Continue reading “TV Review: Unprecedented, Episode 5”
I mean, just look at this absolute treasure trove of theatrical talent!
I’m off to listen to Patsy Ferran read Tom Wells, and Gabby Wong read Alexi Kaye Campbell, and Sarah Niles read Winsome Pinnock and…and…
Headlong and Century Films have today announced a cast of over 50 UK actors taking part in Unprecedented: Theatre from the State of Isolation. A series of new digital plays written in response to the current Covid-19 Pandemic, Unprecedented will be broadcast across the nation during lockdown as part of BBC Arts’ Culture in Quarantine initiative.
Written by celebrated playwrights and curated by Headlong, Century Films and BBC Arts, Unprecedented explores our rapidly evolving world, responding to how our understanding and experiences of community, education, work, relationships, family, culture, climate and capitalism are evolving on an unprecedented scale. The series will ask how we got here and what the enduring legacy of this historic episode might be. Continue reading “News: cast announced for Unprecedented: Theatre from a State of Isolation”
Director and frequent Philip Ridley collaborator David Mercatali gives a wonderfully frank response to the 10 questions challenge
I think I’ve been reviewing David Mercatali’s shows as long as I’ve been blogging, so I loved the opportunity to find out a bit more about him here. Of those productions that I’ve loved, from the blistering Johnny Got His Gun to Little Light, it’s the striking Radiant Vermin, by Philip Ridley, that ranks as my favourite, I even went to see it in French.
“We took the show to Bristol, London, New York, Avignon and Paris. It’s still touring in France now! There are so many happy memories from that long journey.
My favourite would be during the first run at the Soho in 2015. I am very very anxious when I watch my shows. I’m even worse now than when I started. Being amongst the audience can be stressful and I always fasten on to the one person I can see who isn’t enjoying it. But on this occasion I was sat on the balcony at the side and could see many of the audiences faces. When the garden party scene (for anyone who didn’t see it, it was an epic physical comedy scene at the end of the play) I decided to watch the audience watch the play. The looks of joy and wonder I’ll never forget. For once in this career I was living in the moment and enjoying the affect my work had.”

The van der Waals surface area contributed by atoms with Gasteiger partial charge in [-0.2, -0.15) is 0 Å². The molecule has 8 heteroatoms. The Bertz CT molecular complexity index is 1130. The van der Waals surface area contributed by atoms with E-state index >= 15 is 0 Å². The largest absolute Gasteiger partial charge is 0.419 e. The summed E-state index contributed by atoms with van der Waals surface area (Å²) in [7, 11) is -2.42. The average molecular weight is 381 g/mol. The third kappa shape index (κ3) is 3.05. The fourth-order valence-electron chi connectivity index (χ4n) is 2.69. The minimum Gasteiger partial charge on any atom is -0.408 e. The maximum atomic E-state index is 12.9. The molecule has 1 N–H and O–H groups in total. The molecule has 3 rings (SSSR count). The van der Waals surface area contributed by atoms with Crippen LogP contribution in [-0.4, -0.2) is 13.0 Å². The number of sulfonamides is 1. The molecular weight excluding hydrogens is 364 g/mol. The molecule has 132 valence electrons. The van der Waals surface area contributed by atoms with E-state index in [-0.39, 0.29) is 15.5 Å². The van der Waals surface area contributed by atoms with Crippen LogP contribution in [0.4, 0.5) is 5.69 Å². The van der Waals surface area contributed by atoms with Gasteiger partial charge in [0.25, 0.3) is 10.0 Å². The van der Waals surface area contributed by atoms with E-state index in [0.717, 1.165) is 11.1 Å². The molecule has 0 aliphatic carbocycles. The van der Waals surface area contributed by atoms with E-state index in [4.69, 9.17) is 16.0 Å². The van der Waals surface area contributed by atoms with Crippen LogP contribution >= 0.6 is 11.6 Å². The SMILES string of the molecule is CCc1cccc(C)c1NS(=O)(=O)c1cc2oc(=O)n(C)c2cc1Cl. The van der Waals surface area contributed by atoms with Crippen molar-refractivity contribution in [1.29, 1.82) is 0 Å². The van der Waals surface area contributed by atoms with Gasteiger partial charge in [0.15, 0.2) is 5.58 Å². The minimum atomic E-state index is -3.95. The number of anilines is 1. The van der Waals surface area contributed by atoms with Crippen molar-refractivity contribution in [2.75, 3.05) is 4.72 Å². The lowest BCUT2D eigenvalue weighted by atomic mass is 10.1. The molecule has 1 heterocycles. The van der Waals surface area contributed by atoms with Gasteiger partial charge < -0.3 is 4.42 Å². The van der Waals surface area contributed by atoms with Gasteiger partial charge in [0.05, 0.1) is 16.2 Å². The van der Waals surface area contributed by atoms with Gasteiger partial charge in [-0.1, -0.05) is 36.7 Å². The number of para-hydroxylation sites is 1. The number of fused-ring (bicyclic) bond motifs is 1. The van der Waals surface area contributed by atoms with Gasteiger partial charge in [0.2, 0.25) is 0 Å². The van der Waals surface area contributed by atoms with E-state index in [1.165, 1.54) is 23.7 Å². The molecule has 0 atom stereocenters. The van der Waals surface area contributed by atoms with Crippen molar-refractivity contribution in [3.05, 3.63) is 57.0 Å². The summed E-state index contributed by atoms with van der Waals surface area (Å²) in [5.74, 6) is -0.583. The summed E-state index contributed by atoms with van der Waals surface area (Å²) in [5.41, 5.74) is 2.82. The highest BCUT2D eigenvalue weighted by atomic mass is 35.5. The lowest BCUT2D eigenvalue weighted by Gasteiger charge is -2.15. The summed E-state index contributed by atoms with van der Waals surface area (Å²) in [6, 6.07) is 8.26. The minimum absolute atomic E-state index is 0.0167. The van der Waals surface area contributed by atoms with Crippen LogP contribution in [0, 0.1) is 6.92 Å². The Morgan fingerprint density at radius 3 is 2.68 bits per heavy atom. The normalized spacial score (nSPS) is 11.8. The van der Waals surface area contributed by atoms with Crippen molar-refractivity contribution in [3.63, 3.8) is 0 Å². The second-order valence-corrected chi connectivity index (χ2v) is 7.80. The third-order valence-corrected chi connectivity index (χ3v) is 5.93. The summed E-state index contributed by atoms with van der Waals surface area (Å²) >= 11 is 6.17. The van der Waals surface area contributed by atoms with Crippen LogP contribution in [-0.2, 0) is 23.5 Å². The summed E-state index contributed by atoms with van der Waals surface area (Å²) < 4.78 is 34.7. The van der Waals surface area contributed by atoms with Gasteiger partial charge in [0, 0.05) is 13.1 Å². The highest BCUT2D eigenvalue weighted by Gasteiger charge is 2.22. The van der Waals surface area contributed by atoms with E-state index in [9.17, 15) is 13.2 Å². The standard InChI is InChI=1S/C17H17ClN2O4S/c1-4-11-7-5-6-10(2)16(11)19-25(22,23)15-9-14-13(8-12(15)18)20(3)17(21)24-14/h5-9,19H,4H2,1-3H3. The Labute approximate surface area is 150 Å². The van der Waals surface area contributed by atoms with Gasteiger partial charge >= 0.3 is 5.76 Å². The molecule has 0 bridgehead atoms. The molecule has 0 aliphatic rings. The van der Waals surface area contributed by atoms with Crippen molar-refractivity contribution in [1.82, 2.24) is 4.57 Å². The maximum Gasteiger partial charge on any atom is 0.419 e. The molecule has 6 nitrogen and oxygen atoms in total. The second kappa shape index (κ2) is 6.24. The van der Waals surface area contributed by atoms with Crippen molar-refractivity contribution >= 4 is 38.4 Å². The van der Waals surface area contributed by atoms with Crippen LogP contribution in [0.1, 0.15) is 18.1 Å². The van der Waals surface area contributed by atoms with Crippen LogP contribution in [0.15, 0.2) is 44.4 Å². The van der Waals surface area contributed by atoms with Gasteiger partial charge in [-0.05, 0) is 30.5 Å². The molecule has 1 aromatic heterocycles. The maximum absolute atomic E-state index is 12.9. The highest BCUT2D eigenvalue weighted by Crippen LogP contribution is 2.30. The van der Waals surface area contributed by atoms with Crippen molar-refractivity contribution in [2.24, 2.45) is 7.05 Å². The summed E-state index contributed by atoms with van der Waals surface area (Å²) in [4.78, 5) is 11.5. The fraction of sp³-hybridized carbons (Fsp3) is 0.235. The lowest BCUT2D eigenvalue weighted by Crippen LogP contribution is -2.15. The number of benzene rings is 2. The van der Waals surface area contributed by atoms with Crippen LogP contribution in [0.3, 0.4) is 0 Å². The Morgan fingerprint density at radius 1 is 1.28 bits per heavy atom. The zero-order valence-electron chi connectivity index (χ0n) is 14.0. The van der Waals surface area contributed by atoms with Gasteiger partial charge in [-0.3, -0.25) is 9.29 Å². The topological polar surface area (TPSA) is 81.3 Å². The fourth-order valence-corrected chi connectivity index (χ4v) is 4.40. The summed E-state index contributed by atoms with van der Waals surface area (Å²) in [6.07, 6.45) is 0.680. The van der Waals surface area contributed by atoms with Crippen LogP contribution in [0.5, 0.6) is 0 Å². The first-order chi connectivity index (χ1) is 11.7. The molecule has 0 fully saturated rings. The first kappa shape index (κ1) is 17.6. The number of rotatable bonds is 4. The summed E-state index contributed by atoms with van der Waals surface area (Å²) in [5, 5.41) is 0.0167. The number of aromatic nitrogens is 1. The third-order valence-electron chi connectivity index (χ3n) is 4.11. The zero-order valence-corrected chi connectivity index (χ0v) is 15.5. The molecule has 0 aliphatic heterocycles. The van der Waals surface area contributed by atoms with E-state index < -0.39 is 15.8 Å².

Continue reading “10 questions for 10 years – David Mercatali”
Anthony Boyle – Harry Potter and the Cursed Child
Jamie Brewer – Amy and the Orphans
Noma Dumezweni – Harry Potter and the Cursed Child
Johnny Flynn – Hangmen
Denise Gough – Angels in America
Harry Hadden-Paton – My Fair Lady
Hailey Kilgore – Once on This Island
James McArdle – Angels in America
Lauren Ridloff – Children of a Lesser God
Ethan Slater – SpongeBob SquarePants
Charlie Stemp – Hello, Dolly!
Katy Sullivan – Cost of Living
Dorothy Loudon Award for Excellence in the Theater: Ben Edelman, Admissions
John Willis Award for Lifetime Achievement in the Theatre: Victor Garber
Farinelli and the King
Harry Potter and the Cursed Child, Parts One and Two
Latin History for Morons
The Band’s Visit
SpongeBob SquarePants: The Musical
Best book of a musical
Itamar Moses for The Band’s Visit
Jennifer Lee for Frozen
Tina Fey for Mean Girls
Kyle Jarrow for SpongeBob SquarePants: The Musical Continue reading “The complete 72nd Tony nominations”
Admissions, by Joshua Harmon, Lincoln Center Theater
Mary Jane, by Amy Herzog, New York Theatre Workshop
Miles for Mary, by The Mad Ones, Playwrights Horizons
People, Places & Things, by Duncan Macmillan, National Theatre/St. Ann’s Warehouse/Bryan Singer Productions/Headlong
School Girls; Or, The African Mean Girls Play, by Jocelyn Bioh, MCC Theater
Desperate Measures, The York Theatre Company
KPOP, Ars Nova/Ma-Yi Theatre Company/Woodshed Collective
Old Stock: A Refugee Love Story, 2b Theatre Company/59E59
SpongeBob SquarePants Continue reading “Nominations for the 2018 Drama Desk Awards”